Location and orientation of the house on the lot was chosen not only for passive solar heat gain, but to make best use of the terrain for drainage, to limit the cutting of mature trees as much as possible and to ensure a quality of life for occupants with a mix of privacy and usable outdoor space.
By Mike Reynolds
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After the land was cleared, compacted gravel was brought in to bring the site to a workable level. The house sits at about grade at the north side, but needed about 3.5 feet of fill at the south to level the building site. Compacted gravel was tamped in stages every foot and a half to ensure a solid base. A retaining wall was built using rocks from the site to hold the compacted gravel and future slab in place.
Footing forms were well secured to avoid a blow out during the concrete pour, including lots of braces to hold the weight of the concrete so forms don’t bend. Three runs of 2x6s easily held concrete and insulation, and after forms were removed, that wood was used for framing.
All plumbing and other infrastructure [water pipes, drains, radon stack, central vac, power conduits, etc.] was put in place next, belowthe coming insulation and concrete. Insulated water pipes were used for greater energy efficiency, and to contribute points for LEED certification.
After all the plumbing was in place, eight inches of Roxul rigid insulation was installed on every surface. Roxul engineers recommended high-density EPS foam under the footing, as Roxul has not yet been tested against the weight of a footing and load-bearing wall, but Roxul Comfortboard CIS [more dense than Comfortboard IS] panels were used below the main slab. Comfortboard is convenient to work with as it cuts easily and stays securely in place without slipping, allowing for tight clean joints. The joints of panels were overlapped as well to further reduce heat loss.
Building the walls: The REMOTE System
The wall construction follows the principles of the ‘REMOTE’ wall – Residential Exterior Membrane Outside-insulation Technique – a high-performance building envelope developed by the Cold Climate Housing Research Centre in Alaska. Walls are framed conventionally with 2x6s and sheathing; stud cavities are still insulated with batts, but most of the insulation is on the outside of the sheathing.
This type of design allows vapour and air barriers to be sandwiched in between layers of insulation to protect their continuity. And in the case of polyethylene vapour barriers in such a variable climate as we have in Canada, they perform better on an annual basis when they are about 1/3 into the wall assembly instead of right behind drywall. With the Edelweiss House we have opted to omit the 6 mil poly entirely, its role being filled instead by an exterior moisture-permeable airtight weather barrier (Delta Vent SA) and an interior vapour retarder primer from Benjamin Moore. Vapour retarder primers stop twice the moisture required by building code, but allow walls to dry a bit to the interior during summer months, which is a growing concern among building scientists in terms of summer condensation damage as most homes now are air conditioned.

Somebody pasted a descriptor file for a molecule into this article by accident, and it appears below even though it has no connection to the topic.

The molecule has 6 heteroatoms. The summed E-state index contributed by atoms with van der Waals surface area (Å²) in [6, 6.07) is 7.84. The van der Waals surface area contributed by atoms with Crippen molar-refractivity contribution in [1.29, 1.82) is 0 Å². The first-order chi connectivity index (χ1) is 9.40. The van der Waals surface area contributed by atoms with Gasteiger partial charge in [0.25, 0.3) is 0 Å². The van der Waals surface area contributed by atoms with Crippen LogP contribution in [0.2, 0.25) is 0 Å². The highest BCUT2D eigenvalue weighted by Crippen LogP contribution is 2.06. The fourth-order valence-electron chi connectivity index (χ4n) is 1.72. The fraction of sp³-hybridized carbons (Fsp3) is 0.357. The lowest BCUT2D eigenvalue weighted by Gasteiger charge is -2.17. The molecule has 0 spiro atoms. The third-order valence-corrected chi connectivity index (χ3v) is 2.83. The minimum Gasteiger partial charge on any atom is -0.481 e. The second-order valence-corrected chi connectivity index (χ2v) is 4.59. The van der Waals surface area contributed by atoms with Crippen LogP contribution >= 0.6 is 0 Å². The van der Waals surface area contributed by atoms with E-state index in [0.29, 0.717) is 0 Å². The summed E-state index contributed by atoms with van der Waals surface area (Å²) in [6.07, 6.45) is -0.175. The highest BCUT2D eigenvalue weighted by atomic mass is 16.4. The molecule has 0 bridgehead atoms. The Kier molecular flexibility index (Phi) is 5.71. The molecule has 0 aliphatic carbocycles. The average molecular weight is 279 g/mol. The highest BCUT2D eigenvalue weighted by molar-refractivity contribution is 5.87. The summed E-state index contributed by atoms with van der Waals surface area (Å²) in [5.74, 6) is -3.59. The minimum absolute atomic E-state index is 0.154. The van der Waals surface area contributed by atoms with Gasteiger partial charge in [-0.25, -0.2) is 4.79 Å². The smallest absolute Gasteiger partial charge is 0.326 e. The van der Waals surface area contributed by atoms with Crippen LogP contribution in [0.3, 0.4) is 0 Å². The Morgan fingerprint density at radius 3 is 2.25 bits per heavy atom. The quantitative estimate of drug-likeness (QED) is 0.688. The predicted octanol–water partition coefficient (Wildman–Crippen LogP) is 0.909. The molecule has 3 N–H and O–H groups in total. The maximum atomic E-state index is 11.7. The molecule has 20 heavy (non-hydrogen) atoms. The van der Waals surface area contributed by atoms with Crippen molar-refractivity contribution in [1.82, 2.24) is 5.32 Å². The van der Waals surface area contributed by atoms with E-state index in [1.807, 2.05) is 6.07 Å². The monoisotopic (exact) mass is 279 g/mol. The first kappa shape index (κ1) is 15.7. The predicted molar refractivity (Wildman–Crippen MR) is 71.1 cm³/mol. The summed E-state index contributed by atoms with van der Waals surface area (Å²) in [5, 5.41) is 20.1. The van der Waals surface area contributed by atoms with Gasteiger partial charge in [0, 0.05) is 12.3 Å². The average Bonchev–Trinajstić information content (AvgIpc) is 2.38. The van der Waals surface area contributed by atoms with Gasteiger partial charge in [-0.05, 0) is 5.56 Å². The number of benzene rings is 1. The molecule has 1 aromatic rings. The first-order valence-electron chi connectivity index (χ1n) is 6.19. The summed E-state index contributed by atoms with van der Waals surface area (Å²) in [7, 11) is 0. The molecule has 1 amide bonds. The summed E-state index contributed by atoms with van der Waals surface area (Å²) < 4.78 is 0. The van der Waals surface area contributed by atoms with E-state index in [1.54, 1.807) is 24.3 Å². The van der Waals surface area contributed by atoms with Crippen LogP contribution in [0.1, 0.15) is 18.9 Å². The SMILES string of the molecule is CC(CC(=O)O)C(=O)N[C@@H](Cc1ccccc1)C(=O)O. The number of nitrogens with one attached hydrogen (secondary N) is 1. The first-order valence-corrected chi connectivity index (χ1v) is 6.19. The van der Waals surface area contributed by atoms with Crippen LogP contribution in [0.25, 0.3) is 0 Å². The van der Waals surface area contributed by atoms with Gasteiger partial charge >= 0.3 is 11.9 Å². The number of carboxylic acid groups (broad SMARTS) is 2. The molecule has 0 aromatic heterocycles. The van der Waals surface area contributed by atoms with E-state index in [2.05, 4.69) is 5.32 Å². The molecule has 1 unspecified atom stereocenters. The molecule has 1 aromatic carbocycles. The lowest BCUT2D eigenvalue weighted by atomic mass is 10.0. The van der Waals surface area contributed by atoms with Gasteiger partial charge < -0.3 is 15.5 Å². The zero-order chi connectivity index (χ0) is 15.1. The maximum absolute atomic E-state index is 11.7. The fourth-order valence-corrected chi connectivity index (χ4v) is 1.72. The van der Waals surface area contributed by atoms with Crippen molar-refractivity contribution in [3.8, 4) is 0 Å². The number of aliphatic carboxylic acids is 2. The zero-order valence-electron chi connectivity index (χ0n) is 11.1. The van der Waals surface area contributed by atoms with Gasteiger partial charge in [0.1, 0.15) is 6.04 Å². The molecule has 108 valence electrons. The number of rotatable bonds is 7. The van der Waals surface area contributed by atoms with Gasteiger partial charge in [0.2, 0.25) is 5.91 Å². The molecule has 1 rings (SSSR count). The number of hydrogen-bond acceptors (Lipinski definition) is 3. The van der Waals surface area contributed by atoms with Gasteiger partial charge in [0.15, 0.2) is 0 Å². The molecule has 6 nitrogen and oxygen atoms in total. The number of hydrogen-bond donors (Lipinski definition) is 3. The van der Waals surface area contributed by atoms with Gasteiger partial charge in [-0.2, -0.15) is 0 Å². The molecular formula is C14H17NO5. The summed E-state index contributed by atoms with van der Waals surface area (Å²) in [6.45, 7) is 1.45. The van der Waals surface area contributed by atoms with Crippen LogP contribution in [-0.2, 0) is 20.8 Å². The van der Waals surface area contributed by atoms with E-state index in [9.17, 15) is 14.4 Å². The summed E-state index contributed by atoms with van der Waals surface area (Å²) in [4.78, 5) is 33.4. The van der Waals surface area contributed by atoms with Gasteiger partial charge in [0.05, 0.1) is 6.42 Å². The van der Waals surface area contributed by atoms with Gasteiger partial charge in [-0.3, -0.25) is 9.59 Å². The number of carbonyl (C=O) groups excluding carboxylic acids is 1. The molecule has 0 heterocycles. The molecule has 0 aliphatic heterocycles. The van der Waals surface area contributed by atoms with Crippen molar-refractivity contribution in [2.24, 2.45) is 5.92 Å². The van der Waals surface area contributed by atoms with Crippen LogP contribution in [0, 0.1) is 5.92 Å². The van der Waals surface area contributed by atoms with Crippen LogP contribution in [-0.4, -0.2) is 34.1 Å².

Whatever your wall assembly is, in order for it to last it has to be able to dry. The Edelweiss House exterior is finished with FSC-certified pre-stained wood siding from Riopel. Siding should protect your interior layers from wind, precipitation and humidity, and it must be able to dry. In order to do so, air and water must be able to move freely behind it so any water that penetrates can drain out, and humidity can escape.
Our weather barrier is covered by 3/4” vertical furring strips, giving ample room for drying. From the bottom, air flows up behind siding and into the soffit, joining air venting through the roof.
Building the roof
We opted for a green roof on this house, for a couple of reasons. Curb appeal would be one, we liked the idea of walking up to an open area of flowers and clover more so than a large sheet of metal, which was the other option. Green roofs can be quite a bit more work but have enormous benefits, mostly in urban areas.
Here in the woods there is no great need for it, but in dense urban centers a green roof offers habitat for birds and insects, and in commercial applications on office buildings they can give people access to green space that isn’t always easy to find in a downtown core. They can be beneficial for heating and cooling, and though the cost is higher than other roofing systems, the life span is much longer. The most destructive force on roofing materials is actually not precipitation, but UV rays. Once you cover membranes and they are no longer exposed, it is hard to really put a life span on it, because as evidenced by landfills, plastic underground just does not breakdown at a pace that we need worry about.
Mike Reynolds is a former home builder, a LEED for Homes Green Rater, and the editor of Ecohome.net.